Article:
Re-'shape'-ing one's image
Published: Sunday, February 13, 2005
Updated: Monday, February 2, 2009 13:02
Well, I'm back at it again - I have another bone to pick.
This time it's not with the UT administration, but rather the City of Toledo.
Why is the three-unrelated-persons-per-house rule still being upheld?
It seems as though this city's officials are dead set on alienating the student population all in the name of noise violations due to parties - which, by the way, is a ridiculous claim in and of itself.
I have been to many parties held "behind Engineering" and I can tell you there was nothing loud or out-of-control about them.
In fact, I am positive anyone outside of the house would have no idea what was going on inside.
This leads me to believe the City of Toledo is a fan of cutting off its nose despite its face.
For some reason, I can't seem to connect the dots.
Why would Toledo officials enact an ordinance that blatantly disenfranchises the students?
By making it difficult for UT students to live off campus, they are making it hard for students to attend UT.
Toledo officials are going about this in completely the wrong way.
Maybe they should attempt to foster a working relationship among traditional residents and college student residents instead of making an uphill battle for landlords and their college-aged tenants to live in off-campus houses.
Whatever happened to the idea of "if you scratch my back, I'll scratch yours"?
For instance, the UT students living off campus could join together on a Sunday afternoon and shovel the sidewalks for traditional residents.
In return, these traditional residents might understand when their student-neighbor's lawn hasn't been mowed for two weeks - they will know the students are good people, but also busy college students.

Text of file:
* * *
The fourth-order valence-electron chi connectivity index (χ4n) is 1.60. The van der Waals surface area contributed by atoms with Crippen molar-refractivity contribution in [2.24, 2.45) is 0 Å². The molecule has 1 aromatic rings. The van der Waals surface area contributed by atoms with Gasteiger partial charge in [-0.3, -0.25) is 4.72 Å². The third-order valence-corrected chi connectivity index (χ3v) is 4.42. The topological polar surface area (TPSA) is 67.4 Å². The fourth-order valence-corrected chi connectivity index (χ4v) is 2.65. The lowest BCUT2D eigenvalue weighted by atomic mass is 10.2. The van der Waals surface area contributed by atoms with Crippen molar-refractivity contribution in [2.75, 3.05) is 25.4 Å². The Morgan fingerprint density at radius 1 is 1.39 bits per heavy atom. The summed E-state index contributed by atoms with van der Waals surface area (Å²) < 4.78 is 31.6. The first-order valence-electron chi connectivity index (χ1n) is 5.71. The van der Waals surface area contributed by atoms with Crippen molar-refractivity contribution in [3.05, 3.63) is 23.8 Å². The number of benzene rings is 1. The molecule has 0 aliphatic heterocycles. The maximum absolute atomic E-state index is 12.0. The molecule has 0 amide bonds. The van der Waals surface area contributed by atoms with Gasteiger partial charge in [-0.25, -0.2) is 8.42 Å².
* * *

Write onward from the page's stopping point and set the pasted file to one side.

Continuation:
No one ever said taking classes and working a job to pay the bills was an easy life with tons of free time left to mow one's lawn.
I think it's time for UT students to band together and deconstruct the terrible image off-campus residents have.
By coming together, students can prove to the traditional residents, as well as the city, we are not just drunken college students that need our music at volume 75 every time we have a few friends over.
A current UT Student Government senator, Ken Nesbett, has stepped up to bat for the off-campus students by creating the Student Housing Alliance for Progress and Equality.
Ken has a lot of good ideas that could help us turn this city ordinance around while making Toledo a much more college-friendly city.
SHAPE is an off-campus student housing organization that wants to challenge the city ordinance limiting the number of unrelated people living in a household and end the unfair targeting of college student homes by law enforcement.
The group hopes to promote an annual series of peaceful block parties in surrounding UT neighborhoods in an effort to improve resident relations in Toledo neighborhoods.
SHAPE wants to appoint student representatives to attend the Toledo City Council Meetings to make student-residents visible to the city officials enforcing ordinances affecting UT students.
SHAPE also wants to start voter registration drives in the neighborhoods surrounding UT - if you don't vote, then the city isn't going to listen to you. It's that simple.
SHAPE has it right - this might just be the organization that can actually turn things around for UT students.
If you want to help, join SHAPE. The next meeting is Wednesday in the Student Union Building's South Lounge at 8:30 p.m.
- Ashley Nickel is an IC columnist and a junior majoring in women's and gender studies and minoring in law and social thought.